Government officials in New York are investigating the possible mishandling of the distribution of COVID-19 by one medical provider.
ParCare Community Health Network, a group of treatment centers in New York that provide primary care along with a range of additional services, has become the focus of a criminal investigation after reports raised questions about the vaccine’s acquisition and administration procedures. New York City police are conducting an investigation with the help of authorities at the Department of Health.
ParCare expressed its intention to “actively cooperate with the state” in a message shared to Twitter on Sunday morning.
“During these unprecedented times, we have strived to provide critical health care services and administer COVID-19 vaccinations to those who are eligible to receive them in accordance with the guidelines of the Department of Health in New York Sate … which health workers in include the front line and first responders, “the medical medicine said. center wrote in Sunday’s tweet. “As we actively work with the New York Department of Health on this matter, we will continue to provide top-quality healthcare services to help New York emerge from this pandemic.”
A ParCare Community Health Network spokeswoman declined to comment further. Newsweek issued later Sunday morning. The spokesman quoted ParCare’s public statement, noting that the investigation into the state was ongoing.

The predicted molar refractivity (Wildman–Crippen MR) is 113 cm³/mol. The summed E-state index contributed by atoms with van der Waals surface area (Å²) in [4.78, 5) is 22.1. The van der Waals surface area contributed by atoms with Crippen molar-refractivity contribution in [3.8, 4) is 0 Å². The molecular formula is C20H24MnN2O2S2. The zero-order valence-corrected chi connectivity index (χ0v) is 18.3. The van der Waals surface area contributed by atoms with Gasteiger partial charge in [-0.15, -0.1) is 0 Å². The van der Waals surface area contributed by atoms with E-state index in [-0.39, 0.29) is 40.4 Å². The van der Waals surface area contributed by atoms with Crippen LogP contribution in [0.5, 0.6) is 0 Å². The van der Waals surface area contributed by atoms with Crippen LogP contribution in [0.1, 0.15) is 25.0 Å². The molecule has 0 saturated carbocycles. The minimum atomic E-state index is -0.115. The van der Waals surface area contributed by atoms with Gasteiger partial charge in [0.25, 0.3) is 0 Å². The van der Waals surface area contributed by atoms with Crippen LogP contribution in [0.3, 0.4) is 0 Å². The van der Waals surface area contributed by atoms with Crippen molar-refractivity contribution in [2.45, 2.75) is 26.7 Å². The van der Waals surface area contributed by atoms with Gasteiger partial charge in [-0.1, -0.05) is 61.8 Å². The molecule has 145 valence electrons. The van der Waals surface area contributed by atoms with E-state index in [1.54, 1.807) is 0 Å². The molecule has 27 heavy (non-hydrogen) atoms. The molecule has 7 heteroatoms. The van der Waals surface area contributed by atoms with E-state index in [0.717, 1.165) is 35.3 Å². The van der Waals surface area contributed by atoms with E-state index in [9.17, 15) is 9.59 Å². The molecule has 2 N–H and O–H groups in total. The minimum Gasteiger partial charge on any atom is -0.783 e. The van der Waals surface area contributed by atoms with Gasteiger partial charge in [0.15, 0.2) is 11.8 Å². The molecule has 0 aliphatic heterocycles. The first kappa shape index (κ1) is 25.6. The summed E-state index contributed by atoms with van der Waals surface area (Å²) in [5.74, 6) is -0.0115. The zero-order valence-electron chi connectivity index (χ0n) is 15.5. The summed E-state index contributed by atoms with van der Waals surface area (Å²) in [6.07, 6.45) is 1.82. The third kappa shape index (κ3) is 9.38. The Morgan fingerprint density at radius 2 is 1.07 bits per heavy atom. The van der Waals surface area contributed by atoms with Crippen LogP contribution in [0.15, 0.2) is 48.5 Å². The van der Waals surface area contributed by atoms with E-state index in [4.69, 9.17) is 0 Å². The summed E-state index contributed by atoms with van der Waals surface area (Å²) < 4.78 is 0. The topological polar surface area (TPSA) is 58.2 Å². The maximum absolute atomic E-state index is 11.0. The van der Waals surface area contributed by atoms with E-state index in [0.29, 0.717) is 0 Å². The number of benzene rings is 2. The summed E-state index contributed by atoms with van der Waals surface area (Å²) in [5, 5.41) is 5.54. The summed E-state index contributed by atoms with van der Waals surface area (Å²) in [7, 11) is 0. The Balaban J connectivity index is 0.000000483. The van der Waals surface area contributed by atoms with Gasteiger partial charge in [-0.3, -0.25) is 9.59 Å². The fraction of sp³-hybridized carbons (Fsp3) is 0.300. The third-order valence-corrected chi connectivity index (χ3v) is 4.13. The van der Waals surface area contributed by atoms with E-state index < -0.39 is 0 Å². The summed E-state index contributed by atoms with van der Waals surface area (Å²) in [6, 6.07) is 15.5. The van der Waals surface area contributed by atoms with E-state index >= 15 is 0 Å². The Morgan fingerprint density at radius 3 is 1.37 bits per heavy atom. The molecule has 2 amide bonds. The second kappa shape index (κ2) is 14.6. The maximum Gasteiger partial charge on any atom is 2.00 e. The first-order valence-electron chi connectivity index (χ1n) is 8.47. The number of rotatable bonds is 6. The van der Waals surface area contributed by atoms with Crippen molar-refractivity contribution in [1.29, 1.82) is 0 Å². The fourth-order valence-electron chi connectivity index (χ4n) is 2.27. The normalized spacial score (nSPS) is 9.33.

Dr. New York Health Commissioner Howard Zucker on Saturday released details of the allegations against ParCare and confirmed the department’s involvement in the investigation. In a statement shared with the official website run by Governor Andrew Cuomo’s office, Zucker said the decision to launch an investigation followed reports that ParCare clinics had “possibly fraudulently” vaccinated to against COVID-19 and distributed it illegally to facilities in New York. .
According to the health commissioner, members of the general public apparently received the vaccines, despite New York’s distribution strategy that individuals belonging to specific high-risk groups receive the first doses.
Similar to most U.S. states’ early vaccination distribution plans, New York has begun administering approved COVID-19 vaccines to health care workers, long-term caregivers, and long-term care staff.
“We take this very seriously and DOH will assist the state police in a criminal investigation into this matter,” Zucker said in a statement on Saturday about the allegations against ParCare. “Anyone who knowingly participates in this scheme will be held responsible to the full extent of the law.”
The government began handing out the approval of Pfizer and BioNTech’s approved vaccine candidate to states several weeks ago, after the vaccine candidate received the emergency approval from the U.S. Food and Drug Administration. A second vaccine candidate, developed by Moderna in partnership with the National Institutes of Health, was sent shortly thereafter, following subsequent approval for emergency use.
Federal guidelines issued by the Centers for Disease Control and Prevention (CDC) have recommended that states distribute preliminary doses of vaccines among health workers exposed to COVID-19, as well as residents of long-term care facilities.
Newsweek reached the New York State Department of Health for further comment, but did not respond in a timely manner for publication.